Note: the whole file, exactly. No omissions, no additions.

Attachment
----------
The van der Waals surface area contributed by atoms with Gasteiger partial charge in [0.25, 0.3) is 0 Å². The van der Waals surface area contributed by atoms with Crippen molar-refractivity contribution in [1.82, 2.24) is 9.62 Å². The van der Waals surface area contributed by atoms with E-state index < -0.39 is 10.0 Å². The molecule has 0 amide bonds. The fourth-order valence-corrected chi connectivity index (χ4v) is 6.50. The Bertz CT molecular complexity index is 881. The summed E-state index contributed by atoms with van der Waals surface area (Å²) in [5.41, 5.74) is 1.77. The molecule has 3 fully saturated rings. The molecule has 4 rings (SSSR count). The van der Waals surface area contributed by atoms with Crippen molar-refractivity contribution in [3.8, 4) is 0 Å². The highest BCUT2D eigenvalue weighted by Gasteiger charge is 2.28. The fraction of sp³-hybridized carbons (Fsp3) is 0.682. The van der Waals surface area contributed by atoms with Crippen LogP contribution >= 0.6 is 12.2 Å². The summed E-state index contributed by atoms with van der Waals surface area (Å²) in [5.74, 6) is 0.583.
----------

The van der Waals surface area contributed by atoms with Gasteiger partial charge in [0.25, 0.3) is 0 Å². The van der Waals surface area contributed by atoms with Crippen molar-refractivity contribution in [1.82, 2.24) is 9.62 Å². The van der Waals surface area contributed by atoms with E-state index < -0.39 is 10.0 Å². The molecule has 0 amide bonds. The fourth-order valence-corrected chi connectivity index (χ4v) is 6.50. The Bertz CT molecular complexity index is 881. The summed E-state index contributed by atoms with van der Waals surface area (Å²) in [5.41, 5.74) is 1.77. The molecule has 3 fully saturated rings. The molecule has 4 rings (SSSR count). The van der Waals surface area contributed by atoms with Crippen molar-refractivity contribution in [3.8, 4) is 0 Å². The highest BCUT2D eigenvalue weighted by Gasteiger charge is 2.28. The fraction of sp³-hybridized carbons (Fsp3) is 0.682. The van der Waals surface area contributed by atoms with Crippen LogP contribution >= 0.6 is 12.2 Å². The summed E-state index contributed by atoms with van der Waals surface area (Å²) in [5.74, 6) is 0.583.